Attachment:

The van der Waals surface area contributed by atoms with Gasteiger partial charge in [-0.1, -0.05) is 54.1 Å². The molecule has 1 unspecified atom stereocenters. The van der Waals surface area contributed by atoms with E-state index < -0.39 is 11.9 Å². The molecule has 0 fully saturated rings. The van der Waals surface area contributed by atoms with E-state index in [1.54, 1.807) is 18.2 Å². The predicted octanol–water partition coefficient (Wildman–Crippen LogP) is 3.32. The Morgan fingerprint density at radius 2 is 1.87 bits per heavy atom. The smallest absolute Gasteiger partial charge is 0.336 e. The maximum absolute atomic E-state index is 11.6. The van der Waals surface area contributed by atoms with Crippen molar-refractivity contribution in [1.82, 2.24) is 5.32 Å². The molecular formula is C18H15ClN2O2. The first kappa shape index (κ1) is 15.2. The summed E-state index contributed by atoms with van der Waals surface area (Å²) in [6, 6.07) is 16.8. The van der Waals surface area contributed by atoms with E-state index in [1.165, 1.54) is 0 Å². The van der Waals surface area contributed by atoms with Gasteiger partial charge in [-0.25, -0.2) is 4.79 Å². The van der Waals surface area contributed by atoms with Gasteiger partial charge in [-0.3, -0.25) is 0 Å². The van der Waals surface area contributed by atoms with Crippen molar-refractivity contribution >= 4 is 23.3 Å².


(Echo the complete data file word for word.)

The van der Waals surface area contributed by atoms with Gasteiger partial charge in [-0.1, -0.05) is 54.1 Å². The molecule has 1 unspecified atom stereocenters. The van der Waals surface area contributed by atoms with E-state index < -0.39 is 11.9 Å². The molecule has 0 fully saturated rings. The van der Waals surface area contributed by atoms with E-state index in [1.54, 1.807) is 18.2 Å². The predicted octanol–water partition coefficient (Wildman–Crippen LogP) is 3.32. The Morgan fingerprint density at radius 2 is 1.87 bits per heavy atom. The smallest absolute Gasteiger partial charge is 0.336 e. The maximum absolute atomic E-state index is 11.6. The van der Waals surface area contributed by atoms with Crippen molar-refractivity contribution in [1.82, 2.24) is 5.32 Å². The molecular formula is C18H15ClN2O2. The first kappa shape index (κ1) is 15.2. The summed E-state index contributed by atoms with van der Waals surface area (Å²) in [6, 6.07) is 16.8. The van der Waals surface area contributed by atoms with E-state index in [1.165, 1.54) is 0 Å². The van der Waals surface area contributed by atoms with Gasteiger partial charge in [-0.25, -0.2) is 4.79 Å². The van der Waals surface area contributed by atoms with Gasteiger partial charge in [-0.3, -0.25) is 0 Å². The van der Waals surface area contributed by atoms with Crippen molar-refractivity contribution >= 4 is 23.3 Å².